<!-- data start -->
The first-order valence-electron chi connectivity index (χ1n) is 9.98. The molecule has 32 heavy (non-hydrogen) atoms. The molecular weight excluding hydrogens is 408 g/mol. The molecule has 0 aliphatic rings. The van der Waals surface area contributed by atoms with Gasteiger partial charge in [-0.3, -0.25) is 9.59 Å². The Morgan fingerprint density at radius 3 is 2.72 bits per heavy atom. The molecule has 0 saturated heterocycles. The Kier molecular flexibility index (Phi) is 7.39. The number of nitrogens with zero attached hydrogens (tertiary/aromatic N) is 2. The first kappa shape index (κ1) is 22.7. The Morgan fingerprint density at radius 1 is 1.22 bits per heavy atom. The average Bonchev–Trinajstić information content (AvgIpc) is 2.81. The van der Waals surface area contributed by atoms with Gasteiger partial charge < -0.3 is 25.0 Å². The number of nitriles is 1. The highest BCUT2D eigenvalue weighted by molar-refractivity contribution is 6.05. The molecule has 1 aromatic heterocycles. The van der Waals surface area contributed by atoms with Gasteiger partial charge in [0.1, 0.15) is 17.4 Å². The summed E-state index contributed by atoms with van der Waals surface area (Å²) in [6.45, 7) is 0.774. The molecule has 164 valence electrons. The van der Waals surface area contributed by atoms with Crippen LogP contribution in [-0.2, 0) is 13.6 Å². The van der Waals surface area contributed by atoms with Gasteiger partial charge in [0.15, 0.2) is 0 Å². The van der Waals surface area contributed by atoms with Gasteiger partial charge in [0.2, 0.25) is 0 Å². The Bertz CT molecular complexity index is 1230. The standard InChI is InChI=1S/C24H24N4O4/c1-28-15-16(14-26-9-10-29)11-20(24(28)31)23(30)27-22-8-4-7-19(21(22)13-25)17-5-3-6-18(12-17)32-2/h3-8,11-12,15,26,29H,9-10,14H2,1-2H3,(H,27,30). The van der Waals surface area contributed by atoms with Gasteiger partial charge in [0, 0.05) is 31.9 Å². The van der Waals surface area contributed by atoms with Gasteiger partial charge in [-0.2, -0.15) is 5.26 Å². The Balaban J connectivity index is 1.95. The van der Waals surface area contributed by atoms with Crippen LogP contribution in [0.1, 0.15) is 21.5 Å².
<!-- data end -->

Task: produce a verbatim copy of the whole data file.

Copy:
The first-order valence-electron chi connectivity index (χ1n) is 9.98. The molecule has 32 heavy (non-hydrogen) atoms. The molecular weight excluding hydrogens is 408 g/mol. The molecule has 0 aliphatic rings. The van der Waals surface area contributed by atoms with Gasteiger partial charge in [-0.3, -0.25) is 9.59 Å². The Morgan fingerprint density at radius 3 is 2.72 bits per heavy atom. The molecule has 0 saturated heterocycles. The Kier molecular flexibility index (Phi) is 7.39. The number of nitrogens with zero attached hydrogens (tertiary/aromatic N) is 2. The first kappa shape index (κ1) is 22.7. The Morgan fingerprint density at radius 1 is 1.22 bits per heavy atom. The average Bonchev–Trinajstić information content (AvgIpc) is 2.81. The van der Waals surface area contributed by atoms with Gasteiger partial charge < -0.3 is 25.0 Å². The number of nitriles is 1. The highest BCUT2D eigenvalue weighted by molar-refractivity contribution is 6.05. The molecule has 1 aromatic heterocycles. The van der Waals surface area contributed by atoms with Gasteiger partial charge in [0.1, 0.15) is 17.4 Å². The summed E-state index contributed by atoms with van der Waals surface area (Å²) in [6.45, 7) is 0.774. The molecule has 164 valence electrons. The van der Waals surface area contributed by atoms with Crippen LogP contribution in [-0.2, 0) is 13.6 Å². The van der Waals surface area contributed by atoms with Gasteiger partial charge in [0.15, 0.2) is 0 Å². The van der Waals surface area contributed by atoms with Gasteiger partial charge in [0.2, 0.25) is 0 Å². The Bertz CT molecular complexity index is 1230. The standard InChI is InChI=1S/C24H24N4O4/c1-28-15-16(14-26-9-10-29)11-20(24(28)31)23(30)27-22-8-4-7-19(21(22)13-25)17-5-3-6-18(12-17)32-2/h3-8,11-12,15,26,29H,9-10,14H2,1-2H3,(H,27,30). The van der Waals surface area contributed by atoms with Gasteiger partial charge in [0, 0.05) is 31.9 Å². The van der Waals surface area contributed by atoms with Gasteiger partial charge in [-0.2, -0.15) is 5.26 Å². The Balaban J connectivity index is 1.95. The van der Waals surface area contributed by atoms with Crippen LogP contribution in [0.1, 0.15) is 21.5 Å².